China's steel demand seen shrinking for a third straight year -CISA

DALIAN, China, Sept 22 (Reuters) - China’s steel demand is likely to drop for a third year in a row, an industry official said on Thursday, as mills in the world’s top producer focus on reducing capacity.

China’s crude steel consumption slipped 1.9 percent over January to July and there may be a slight drop for the year, said Wang Liqun, vice chairman of the China Iron and Steel Association (CISA).

“For the whole year, the rate of decline may be smaller,” Wang said on the sidelines of an industry conference.

Driven by a drop in China’s steel inventory levels amid shutdowns in the past year, steel prices have rallied more than 40 percent from end-May to mid-August, but have since fallen back as output recovered.

The price rally helped boost steel margins among member mills of CISA, which includes major producers such as Baoshan Iron and Steel (Baosteel).

On average, profit margins among mills stood at around 1 percent in January-July, Wang said. Data from Baosteel shows margins were at minus 2.2 percent for China’s large and medium-sized steel mills last year.

For the rest of 2016, it would be very difficult for the margin to rise further “but if we can keep it at 1 percent it would be very good”, CISA’s Wang said.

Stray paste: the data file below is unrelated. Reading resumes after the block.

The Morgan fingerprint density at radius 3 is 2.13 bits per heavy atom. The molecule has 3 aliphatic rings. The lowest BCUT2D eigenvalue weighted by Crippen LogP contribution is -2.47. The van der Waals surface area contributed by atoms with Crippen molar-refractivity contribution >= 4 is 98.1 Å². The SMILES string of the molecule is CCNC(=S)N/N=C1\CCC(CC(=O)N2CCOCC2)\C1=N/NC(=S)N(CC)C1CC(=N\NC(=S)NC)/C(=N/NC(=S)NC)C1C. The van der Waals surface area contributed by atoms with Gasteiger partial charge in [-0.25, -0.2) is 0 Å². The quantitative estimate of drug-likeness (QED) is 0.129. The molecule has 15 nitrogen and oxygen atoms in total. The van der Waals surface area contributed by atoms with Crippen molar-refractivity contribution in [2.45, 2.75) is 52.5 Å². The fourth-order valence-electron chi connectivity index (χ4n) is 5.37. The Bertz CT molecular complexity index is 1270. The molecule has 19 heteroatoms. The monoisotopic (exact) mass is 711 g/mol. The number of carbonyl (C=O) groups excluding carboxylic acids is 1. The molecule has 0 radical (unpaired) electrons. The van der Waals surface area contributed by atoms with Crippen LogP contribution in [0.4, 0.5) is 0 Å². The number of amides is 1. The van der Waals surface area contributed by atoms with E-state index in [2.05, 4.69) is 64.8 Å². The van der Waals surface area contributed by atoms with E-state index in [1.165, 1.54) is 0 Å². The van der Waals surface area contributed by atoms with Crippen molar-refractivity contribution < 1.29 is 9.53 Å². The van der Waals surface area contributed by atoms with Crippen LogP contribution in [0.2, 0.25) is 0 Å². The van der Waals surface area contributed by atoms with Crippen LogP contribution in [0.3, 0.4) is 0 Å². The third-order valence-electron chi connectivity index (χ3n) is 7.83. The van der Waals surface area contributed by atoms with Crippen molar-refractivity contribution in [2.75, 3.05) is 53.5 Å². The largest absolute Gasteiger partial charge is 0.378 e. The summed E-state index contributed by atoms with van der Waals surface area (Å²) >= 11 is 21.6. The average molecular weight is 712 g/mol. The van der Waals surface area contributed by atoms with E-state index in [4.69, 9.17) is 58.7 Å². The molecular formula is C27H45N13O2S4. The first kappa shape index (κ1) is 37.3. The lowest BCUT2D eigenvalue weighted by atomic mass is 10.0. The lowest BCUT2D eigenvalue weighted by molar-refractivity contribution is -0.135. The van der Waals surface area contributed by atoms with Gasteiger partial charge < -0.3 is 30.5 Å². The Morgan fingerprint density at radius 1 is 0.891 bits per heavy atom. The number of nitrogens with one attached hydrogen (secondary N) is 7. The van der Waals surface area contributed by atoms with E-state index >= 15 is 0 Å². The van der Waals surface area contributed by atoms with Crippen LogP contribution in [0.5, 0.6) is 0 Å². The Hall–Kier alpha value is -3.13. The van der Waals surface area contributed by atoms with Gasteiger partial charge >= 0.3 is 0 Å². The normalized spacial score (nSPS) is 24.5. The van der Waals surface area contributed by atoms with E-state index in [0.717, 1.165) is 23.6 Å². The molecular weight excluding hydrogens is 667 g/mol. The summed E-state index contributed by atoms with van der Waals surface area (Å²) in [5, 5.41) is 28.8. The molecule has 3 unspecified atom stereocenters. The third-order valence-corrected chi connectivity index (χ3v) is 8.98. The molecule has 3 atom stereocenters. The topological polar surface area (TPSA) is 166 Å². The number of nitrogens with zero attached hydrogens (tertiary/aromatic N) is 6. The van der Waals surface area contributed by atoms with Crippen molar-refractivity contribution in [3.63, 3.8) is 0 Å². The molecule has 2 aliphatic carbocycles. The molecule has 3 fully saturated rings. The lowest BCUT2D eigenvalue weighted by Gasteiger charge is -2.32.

Ji Chao, assistant to Baosteel’s president, said the market needs to “get used to this new scenario of slower, steady growth in demand”.

At the moment, the priority for China’s biggest listed steelmaker is to reduce capacity, in line with Beijing’s efforts to tackle a chronic glut, Ji said at the conference.

Baosteel has pledged to cut its production capacity by 9.2 million tonnes in three years. It is also taking over loss-making Wuhan Iron and Steel to create the world’s No. 2 steelmaker as part of Beijing’s push to overhaul the stricken industry.

Faced with global anger from Asia to the United States and Europe over a flood of cheap Chinese steel products, Beijing has promised to cut steel capacity this year by 45 million tonnes and by 100-150 million tonnes over five years.

By the end of July, China had only achieved 47 percent of its 2016 target and steel exports in the first eight months had risen 6.3 percent from a year ago to 76.35 million tonnes.

The consolidation and capacity cuts in China’s steel sector are meant to strengthen the competitiveness of domestic producers and should not just be a matter of meeting target numbers, said Wang. (Reporting by Manolo Serapio Jr.; Editing by Himani Sarkar)